I’ll be the first to admit that I can fall for hype. Not more than most people, I’d say, but I know I can do it.
But when it comes to politics, it’s very hard to believe any hype at all. I’m terribly jaded about it.
I’m voting for Obama in spite of the hype.
I’ve heard a lot of people say that they think he’s just talk. But I’d caution them that talk is never “just talk.” Talk has power. And in a position of leadership like the US Presidency, the way a person communicates can change history. Just that alone.
But that’s not all there is to Obama’s candidacy. I won’t go into all the details, only to say that there is real meat behind his take on the issues. I guess people can’t believe it’s possible for someone to have both a great rhetorical skill and substance behind it, but he does. Whether you agree with every nitpicked point of his plan, well that’s another matter. I have some doubts about some of it. But that’s not the point — the point is that he’s thought things through and has incredibly talented people around him as well. It’s silly to expect anyone’s candidacy platform to come out the other side 100% — it never happens, unless maybe you’re Stalin.
This post does a great job of ticking through some of the issues, and giving helpful links: http://randomfoo.net/vote. It especially highlights how Obama is very very good for the Internet … something that distinguishes him strongly from Clinton. James Fallows gives a decent rundown of some central issues as well, at the Atlantic.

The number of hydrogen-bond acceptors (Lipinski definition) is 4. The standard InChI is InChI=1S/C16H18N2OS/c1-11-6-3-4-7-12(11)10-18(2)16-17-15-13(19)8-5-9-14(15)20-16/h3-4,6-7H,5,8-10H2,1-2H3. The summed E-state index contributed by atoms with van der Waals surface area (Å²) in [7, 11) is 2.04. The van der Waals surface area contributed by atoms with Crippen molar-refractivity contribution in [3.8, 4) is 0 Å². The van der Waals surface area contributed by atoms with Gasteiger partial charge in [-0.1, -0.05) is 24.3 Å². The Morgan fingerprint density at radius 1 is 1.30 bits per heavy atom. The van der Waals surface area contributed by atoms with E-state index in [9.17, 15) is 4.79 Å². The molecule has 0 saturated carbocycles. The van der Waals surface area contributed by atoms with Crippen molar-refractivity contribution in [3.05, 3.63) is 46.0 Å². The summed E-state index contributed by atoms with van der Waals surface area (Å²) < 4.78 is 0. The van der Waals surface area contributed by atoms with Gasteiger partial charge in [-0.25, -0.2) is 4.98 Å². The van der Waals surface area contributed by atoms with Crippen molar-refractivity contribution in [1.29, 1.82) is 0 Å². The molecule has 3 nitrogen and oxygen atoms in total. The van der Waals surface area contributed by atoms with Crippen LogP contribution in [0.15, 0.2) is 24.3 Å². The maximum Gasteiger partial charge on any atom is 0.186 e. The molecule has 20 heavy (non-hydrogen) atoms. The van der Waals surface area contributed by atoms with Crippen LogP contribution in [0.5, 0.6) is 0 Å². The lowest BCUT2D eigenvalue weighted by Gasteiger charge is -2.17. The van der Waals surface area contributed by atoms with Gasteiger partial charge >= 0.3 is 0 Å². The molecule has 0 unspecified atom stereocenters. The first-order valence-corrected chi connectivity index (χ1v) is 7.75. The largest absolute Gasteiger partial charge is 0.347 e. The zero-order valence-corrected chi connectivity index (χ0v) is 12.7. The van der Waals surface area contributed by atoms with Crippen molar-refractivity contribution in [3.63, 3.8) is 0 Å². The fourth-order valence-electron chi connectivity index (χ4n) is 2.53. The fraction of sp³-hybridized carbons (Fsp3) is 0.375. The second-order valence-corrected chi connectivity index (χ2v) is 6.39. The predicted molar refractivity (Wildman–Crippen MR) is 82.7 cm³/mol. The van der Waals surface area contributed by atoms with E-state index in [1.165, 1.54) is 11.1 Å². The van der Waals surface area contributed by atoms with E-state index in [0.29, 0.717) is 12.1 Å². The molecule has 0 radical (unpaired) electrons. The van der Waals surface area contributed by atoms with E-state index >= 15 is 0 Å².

Do I have doe-eyed hero-worship feelings for Obama? Not really. I happen to think he’s just as ambitious, flawed and even arrogant as the next presidential candidate. Why? Because by definition, you have to be in order to survive the election process.
But this guy has what it takes to move the culture. And that’s what I believe we need. Not only to heal the wounds that the last few presidencies have left (and yes, I said the last few … though admittedly, the latest one takes the cake), but to move beyond the toxic conversation that got us there, to re-framing how we see ourselves in the US … the character of our country.
I’m not saying Clinton would be a bad president. She’d probably be quite excellent. But I don’t believe she can move the culture … just extend the same story into a new era. I’m tired of that story. I think if most people really consider it, they’ll feel the same way. Do we really want the country to be run by just two families for, possibly, 28 years? Almost an entire generation?
Luckily, fate has given us an option.
Like I said, I’m cynical. And in politics, I distrust hype of any sort. But at the same time, something deep in my personal history tells me not to have a ‘hardened heart’ — to be ready to see and hear things anew, or risk missing something great.